I ran a month-long Kickstarter campaign in August for my comic book project, Golem. Featuring art by Giovanni Timpano (G.I. Joe) and colors by Laura Schumacher (greatest woman in the world), Golem is basically a different take on Lone Wolf & Cub. The Kickstarter goal was set at $8000 and we ended up with just over $14k pledged by 322 backers.
I thought folks might be curious how those stats broke down. Most Kickstarter campaigns start strong, die off, and end strong. Outside of a few weak days about two-thirds through the project, we actually had an incredibly consistent drive.
We managed one solid spike in the middle of the project with the announcement that if we reached our funding goal within 24 hours, everyone who backed for $35 or more would get a free upgrade from the author signature to having the writer, artist, and colorist all sign their book. The Kickstarter took in $1300 in 24 hours.
Here’s a look at a lil’ graph of our earnings.
During the campaign, nine people bailed out of their commitment and when credit cards were charged, two backers weren’t able to make payments. All-in-all, it was a pretty solid campaign with very few backers lost.
Surprisingly, the Staff Picks page on Kickstarter did almost nothing to boost the project. We only got two backers directly from that page. Much of the backing came from outside sources (lots of tweeting and FBing) and we got some help by appearing on the IGN Assemble podcast and from being featured on The Nerdist and Bleeding Cool. But a big chunk of backers (24 to be exact – 6.5%) came from people who saw Golem in the “related projects” footer after backing other projects.
More than half of our backers were keen on getting a copy of the book (235 backers chose rewards that gave them a physical copy). The most popular selections were the $30 and $35 rewards (the book unsigned and signed), accounting for 39% of the total money pledged. The bulk of our funding came from the 84 people who pledged above the $35 level.
Every dollar counted. And some folks didn’t choose a reward at all. Sixteen good samaritans offered support without choosing a reward. Every pledge helped and it’s amazing that we ended up with $14k.
Money Well Spent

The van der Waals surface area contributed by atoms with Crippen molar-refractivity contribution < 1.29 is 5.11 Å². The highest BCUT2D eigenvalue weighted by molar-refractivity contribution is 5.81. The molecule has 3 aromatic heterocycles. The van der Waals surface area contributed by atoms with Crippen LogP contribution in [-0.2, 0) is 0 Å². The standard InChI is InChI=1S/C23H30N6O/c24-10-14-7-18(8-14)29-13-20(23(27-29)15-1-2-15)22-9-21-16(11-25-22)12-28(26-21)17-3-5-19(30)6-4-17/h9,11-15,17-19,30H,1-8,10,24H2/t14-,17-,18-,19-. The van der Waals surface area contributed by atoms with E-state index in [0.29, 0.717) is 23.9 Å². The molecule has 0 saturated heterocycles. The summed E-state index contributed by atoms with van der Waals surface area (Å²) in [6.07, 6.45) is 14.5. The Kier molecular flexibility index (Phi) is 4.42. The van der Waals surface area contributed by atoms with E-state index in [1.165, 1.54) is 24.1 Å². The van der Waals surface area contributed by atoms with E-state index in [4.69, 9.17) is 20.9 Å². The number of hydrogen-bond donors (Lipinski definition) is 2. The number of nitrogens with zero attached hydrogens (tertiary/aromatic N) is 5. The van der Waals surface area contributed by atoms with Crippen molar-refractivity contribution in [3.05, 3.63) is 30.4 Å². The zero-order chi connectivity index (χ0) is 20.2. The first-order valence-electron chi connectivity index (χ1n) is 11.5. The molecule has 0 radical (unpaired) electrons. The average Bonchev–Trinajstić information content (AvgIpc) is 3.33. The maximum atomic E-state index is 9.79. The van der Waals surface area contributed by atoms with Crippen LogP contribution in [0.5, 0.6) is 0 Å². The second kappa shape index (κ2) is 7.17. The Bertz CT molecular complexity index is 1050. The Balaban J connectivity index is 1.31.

While it would seem like I’m now rich with my $14,000, that’s not at all the case. Kickstarter takes 5% of everything right away and Amazon takes about 5% for “credit card processing” which must be a real burden for them. That left us with around $12,300.
A good chunk of that money goes to Gio and to cover artist Garry Brown. Laura and I share a bank account, so paying her is like paying myself – but some of the money goes to supporting the hours she dedicates to doing amazing coloring. Honestly, without her the book would not be nearly as good. Working with her has been a fantastic experience worth all the first-timer headaches we both have had over the past couple of months.
The rest of our spoils go to things such as ISBN numbers, trademarks and copyrights, digital publishing costs, attending comic conventions, paying for all these rewards (and shipping them). Honestly, the money doesn’t even last to the point of printing out the book next year, but that’s okay. We just wanted to get the creation funded, and we did.
Thank You, Thank You, Thank You
As we put a bow on issue #1 (going out to backers this weekend), I have to say that without the generosity of 322 people, the incredible support of my soon-to-be-wife Laura, and some good folk spreading the word about our project, this would not have been possible. The book would have died out before we ever finished it. But it’s real. It’s happening. And I think it’s going to surprise anyone who reads it expecting it to be anything like the first four preview pages.
Thanks again to everyone who has helped us along the way. This is just the start of our comic book journey. We have more to come!
Oh, and if you didn’t back the project but want a copy of Golem, visit the official Golem Comic Site and sign up for e-mail updates (click any article and look to the right). We’ll be selling each issue digitally starting in early November.